“The [transport-as-a-service] disruption will crater the value chain of the oil industry” (RethinkX)

… By 2030, the report predicts that oil demand will drop to 70 million barrels per day. The resulting collapse in prices will be catastrophic for the industry, and these effects are likely to be felt as early as 2021. … Continue reading

Posted in American Petroleum Institute, Bloomberg New Energy Finance, BNEF, bridge to somewhere, Buckminster Fuller, capitalism, clean disruption, CleanTechnica, climate business, decentralized energy, destructive economic development, economics, efficiency, fossil fuel divestment, green tech, ILSR, investments, John Farrell, leaving fossil fuels in the ground, local self reliance, making money, Mark Jacobson, Massachusetts Clean Energy Center, public transport, public utility commissions, rationality, reason, stranded assets, sustainability, the energy of the people, the green century, the value of financial assets, Tony Seba, zero carbon | Leave a comment

`Evidence of a decline in electricity use by U.S. households’ (Prof Lucas Davis, U.C. Berkeley)

This is from a blog post by Professor Lucas Davis at his blog. In addition to the subject, that’s an interesting way of presenting a change over time I’ll need to think about: It seems the model could be used … Continue reading

Posted in American Solar Energy Society, American Statistical Association, anomaly detection, Bloomberg New Energy Finance, BNEF, bridge to somewhere, convergent cross-mapping, decentralized electric power generation, decentralized energy, demand-side solutions, dependent data, efficiency, EIA, electricity, electricity markets, energy, energy reduction, energy utilities, engineering, evidence, green tech, local self reliance, Lucas Davis, marginal energy sources, Massachusetts Clean Energy Center, model-free forecasting, multivariate statistics, public utility commissions, rate of return regulation, statistics, Takens embedding theorem | Leave a comment

I’m afraid, dear progressive friends, Mr Maher is 110% correct

I see nearly every week in the comedy called progressive plans for energy sources in the Commonwealth of Massachusetts. Progressives, it seems, eschew cooperation with business and attorneys and, as a result, never get anything respectable done. They are, as … Continue reading

Posted in Anthropocene, atheism, Bill Maher, Buckminster Fuller, Canettes Blues Band, citizenship, civilization, climate, climate change, climate disruption, climate economics, Daniel Kahneman, decentralized energy, destructive economic development, electricity markets, engineering, environmental law, fossil fuel divestment, free flow of labor, global warming, green tech, greenwashing, Hermann Scheer, Humans have a lot to answer for, Hyper Anthropocene, Kevin Anderson, leaving fossil fuels in the ground, liberal climate deniers, local self reliance, Michael Osborne, politics, rationality, the right to be and act stupid, the tragedy of our present civilization, zero carbon | 2 Comments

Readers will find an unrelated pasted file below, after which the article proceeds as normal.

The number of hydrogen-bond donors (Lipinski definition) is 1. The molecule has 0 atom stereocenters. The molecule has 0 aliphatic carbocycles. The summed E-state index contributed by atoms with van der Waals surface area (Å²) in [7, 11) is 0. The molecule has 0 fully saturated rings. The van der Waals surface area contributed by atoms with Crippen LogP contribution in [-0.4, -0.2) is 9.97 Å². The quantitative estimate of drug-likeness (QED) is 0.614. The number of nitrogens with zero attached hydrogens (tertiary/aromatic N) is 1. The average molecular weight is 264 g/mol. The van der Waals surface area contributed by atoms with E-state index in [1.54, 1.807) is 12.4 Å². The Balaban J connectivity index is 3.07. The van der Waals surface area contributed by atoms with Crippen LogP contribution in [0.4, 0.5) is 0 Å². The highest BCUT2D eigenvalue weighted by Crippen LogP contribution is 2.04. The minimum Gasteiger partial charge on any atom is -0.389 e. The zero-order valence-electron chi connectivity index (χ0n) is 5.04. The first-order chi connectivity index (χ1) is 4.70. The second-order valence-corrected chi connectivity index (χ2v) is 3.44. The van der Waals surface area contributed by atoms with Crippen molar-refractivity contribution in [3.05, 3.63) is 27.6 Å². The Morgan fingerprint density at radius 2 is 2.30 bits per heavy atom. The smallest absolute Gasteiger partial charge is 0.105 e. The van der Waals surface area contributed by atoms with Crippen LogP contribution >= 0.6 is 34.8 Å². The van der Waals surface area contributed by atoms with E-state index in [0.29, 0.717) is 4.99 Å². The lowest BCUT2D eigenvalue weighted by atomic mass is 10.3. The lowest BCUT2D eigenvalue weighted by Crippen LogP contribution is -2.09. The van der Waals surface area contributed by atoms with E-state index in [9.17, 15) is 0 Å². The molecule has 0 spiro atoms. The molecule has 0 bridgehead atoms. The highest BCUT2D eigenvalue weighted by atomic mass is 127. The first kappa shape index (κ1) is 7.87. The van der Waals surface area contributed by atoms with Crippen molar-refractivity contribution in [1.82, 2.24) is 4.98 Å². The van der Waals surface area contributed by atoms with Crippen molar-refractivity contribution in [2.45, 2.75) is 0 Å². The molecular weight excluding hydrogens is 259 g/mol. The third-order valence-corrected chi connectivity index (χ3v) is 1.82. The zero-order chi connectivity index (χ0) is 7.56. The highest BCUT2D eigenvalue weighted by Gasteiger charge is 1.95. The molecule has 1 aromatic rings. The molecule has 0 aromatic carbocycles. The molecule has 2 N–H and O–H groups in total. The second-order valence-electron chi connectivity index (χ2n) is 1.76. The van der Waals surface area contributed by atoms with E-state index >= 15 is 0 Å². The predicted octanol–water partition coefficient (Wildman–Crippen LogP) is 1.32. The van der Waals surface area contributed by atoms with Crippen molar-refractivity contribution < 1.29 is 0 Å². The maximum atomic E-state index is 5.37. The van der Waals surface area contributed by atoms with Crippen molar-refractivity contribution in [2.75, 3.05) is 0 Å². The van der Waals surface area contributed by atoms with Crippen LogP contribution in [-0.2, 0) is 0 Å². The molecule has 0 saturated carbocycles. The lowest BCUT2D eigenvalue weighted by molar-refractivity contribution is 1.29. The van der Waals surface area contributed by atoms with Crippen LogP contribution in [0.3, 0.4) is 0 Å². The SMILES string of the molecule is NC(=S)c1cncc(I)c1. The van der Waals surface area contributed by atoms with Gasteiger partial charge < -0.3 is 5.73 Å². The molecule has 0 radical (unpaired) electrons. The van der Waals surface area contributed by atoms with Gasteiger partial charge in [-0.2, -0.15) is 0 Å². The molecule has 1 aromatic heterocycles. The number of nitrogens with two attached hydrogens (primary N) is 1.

Investing, and Sharpe’s inequality

See the statement from Sharpe himself. Hat tip to Matt Levine of Bloomberg.

Posted in investments, statistics | 2 Comments

Liang, information flows, causation, and convergent cross-mapping

Someone recommended the work of Liang recently in connection with causation and attribution studies, and their application to CO2 and climate change. Liang’s work is related to information flows and transfer entropies. As far as I know, the definitive work … Continue reading

Posted in Akaike Information Criterion, American Association for the Advancement of Science, Anthropocene, attribution, carbon dioxide, climate, climate change, climate disruption, complex systems, convergent cross-mapping, ecology, Egbert van Nes, Ethan Deyle, Floris Takens, George Sughihara, global warming, Hao Ye, Hyper Anthropocene, information theoretic statistics, Lenny Smith, model-free forecasting, nonlinear systems, physics, statistics, Takens embedding theorem, theoretical physics, Timothy Lenton, Victor Brovkin | Leave a comment

Just because the data lies some times doesn’t mean it’s okay to censor it

Or, there’s no such thing as an outlier … Eli put up a post titled “The Data Lies. The Crisis in Observational Science and the Virtue of Strong Theory” at his lagomorph blog. Think of it: Data lying. Obviously this … Continue reading

Posted in Akaike Information Criterion, American Association for the Advancement of Science, American Meteorological Association, American Statistical Association, AMETSOC, Anthropocene, Bayes, Bayesian, climate, climate change, climate models, data science, dynamical systems, ecology, Eli Rabett, environment, Ethan Deyle, George Sughihara, Hao Ye, Hyper Anthropocene, information theoretic statistics, IPCC, Kalman filter, kriging, Lenny Smith, maximum likelihood, model comparison, model-free forecasting, physics, quantitative ecology, random walk processes, random walks, science, smart data, state-space models, statistics, Takens embedding theorem, the right to know, Timothy Lenton, Victor Brovkin | 1 Comment